By Michael Norton and Andy Metzger


STATE HOUSE, BOSTON — With hearings ongoing, the House will not take any action during its formal session Wednesday on Rep. Carlos Henriquez, who is incarcerated and appealing his conviction by a jury on two counts of assault and battery.

“Not today,” Speaker Robert DeLeo said when asked if the House would take action on the Henriquez matter. Before being hustled onto an elevator by an aide, DeLeo said, “He’s still at hearings.”

With House Ethics Committee members reviewing the case of Henriquez, the Dorchester Democrat serving a six-month jail sentence, House rules lay out a process under which the committee may file a public report.

While the committee’s deliberations are confidential, the rules specify that if an alleged violation of House ethics rules is deemed to have merit by a majority vote of the committee’s members, the committee shall file a report with the House clerk and the report “shall be a public document.”

The rules prohibit the committee from disclosing any allegation deemed “frivolous or without merit.”

If the committee finds House ethics rules have been violated, they may vote in the case of a legislator to recommend a reprimand, censure, removal from a chairmanship or other position of authority, or expulsion.

On the day of his conviction and sentencing, DeLeo and several other members of the House, as well as Gov. Deval Patrick and Boston Mayor Marty Walsh, urged Henriquez to resign.

Henriquez has resisted those calls and his attorney has filed an appeal of the jury’s verdict.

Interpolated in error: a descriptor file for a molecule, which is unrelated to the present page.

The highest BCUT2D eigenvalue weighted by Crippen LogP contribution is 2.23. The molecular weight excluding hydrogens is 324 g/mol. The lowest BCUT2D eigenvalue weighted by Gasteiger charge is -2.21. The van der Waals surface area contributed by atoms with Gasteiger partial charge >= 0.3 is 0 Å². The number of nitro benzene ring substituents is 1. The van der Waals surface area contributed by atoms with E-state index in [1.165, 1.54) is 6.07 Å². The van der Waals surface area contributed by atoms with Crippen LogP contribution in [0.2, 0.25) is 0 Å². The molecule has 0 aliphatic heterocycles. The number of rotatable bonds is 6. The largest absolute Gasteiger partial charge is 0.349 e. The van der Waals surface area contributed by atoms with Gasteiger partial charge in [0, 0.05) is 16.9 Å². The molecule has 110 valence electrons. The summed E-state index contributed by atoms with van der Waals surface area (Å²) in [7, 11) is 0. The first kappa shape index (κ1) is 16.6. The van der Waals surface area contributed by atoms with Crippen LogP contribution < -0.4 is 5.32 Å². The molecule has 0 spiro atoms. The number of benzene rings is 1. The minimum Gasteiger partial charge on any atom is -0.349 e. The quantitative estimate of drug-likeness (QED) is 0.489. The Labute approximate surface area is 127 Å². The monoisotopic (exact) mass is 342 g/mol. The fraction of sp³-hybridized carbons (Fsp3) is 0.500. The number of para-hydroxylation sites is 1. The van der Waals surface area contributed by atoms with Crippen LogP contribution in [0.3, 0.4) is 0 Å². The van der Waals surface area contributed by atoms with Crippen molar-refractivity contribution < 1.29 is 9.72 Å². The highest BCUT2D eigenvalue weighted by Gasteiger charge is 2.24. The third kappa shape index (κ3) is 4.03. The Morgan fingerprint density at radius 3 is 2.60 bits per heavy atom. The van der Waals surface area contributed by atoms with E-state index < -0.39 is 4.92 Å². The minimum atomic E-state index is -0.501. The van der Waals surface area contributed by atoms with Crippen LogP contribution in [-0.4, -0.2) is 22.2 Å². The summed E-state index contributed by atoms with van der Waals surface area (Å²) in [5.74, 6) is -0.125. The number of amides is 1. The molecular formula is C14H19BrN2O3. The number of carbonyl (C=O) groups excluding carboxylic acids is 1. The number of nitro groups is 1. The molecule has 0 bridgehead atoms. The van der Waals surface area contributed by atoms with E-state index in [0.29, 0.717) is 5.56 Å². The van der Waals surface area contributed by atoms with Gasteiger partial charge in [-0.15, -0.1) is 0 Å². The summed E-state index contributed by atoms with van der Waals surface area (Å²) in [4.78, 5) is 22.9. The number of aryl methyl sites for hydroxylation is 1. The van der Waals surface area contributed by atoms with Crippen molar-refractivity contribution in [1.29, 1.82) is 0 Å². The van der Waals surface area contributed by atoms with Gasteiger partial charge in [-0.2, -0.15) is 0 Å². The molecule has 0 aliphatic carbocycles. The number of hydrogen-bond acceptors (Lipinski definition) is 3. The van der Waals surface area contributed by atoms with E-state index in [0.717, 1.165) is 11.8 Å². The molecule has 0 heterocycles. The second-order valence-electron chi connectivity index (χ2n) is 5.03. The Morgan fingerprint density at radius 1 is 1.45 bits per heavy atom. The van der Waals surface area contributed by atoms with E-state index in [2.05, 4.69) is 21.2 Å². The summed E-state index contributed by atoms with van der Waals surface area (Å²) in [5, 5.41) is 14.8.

Henriquez was transported to the State House Friday and again on Tuesday to appear before the committee. A Tweet posted under Henriquez’s account Tuesday urged residents of Roxbury who believe the lawmaker has helped the community to share their support with the speaker. A spokesman for the Middlesex County sheriff said inmates do not have access to the Internet or Twitter while in custody.

The House on Wednesday afternoon is holding its only scheduled formal session this week. The clerk’s office late Wednesday morning had not received any report from the committee.

DeLeo plans to address his colleagues Wednesday about House priorities. The House is also scheduled to consider a $12.4 billion transportation bond bill, with 258 amendments pending to that legislation.

Norfolk Republican Shawn Dooley was sworn in just before 1 p.m. by Gov. Deval Patrick. Dooley won a special election to fill the seat vacated by former Rep. Dan Winslow, also a Republican.

“The theme of my campaign was putting people before politics,” Dooley said during remarks to the House. “And that will continue to be the mantra of my office in this illustrious building. Putting the needs of all people first is the only way we can truly serve.”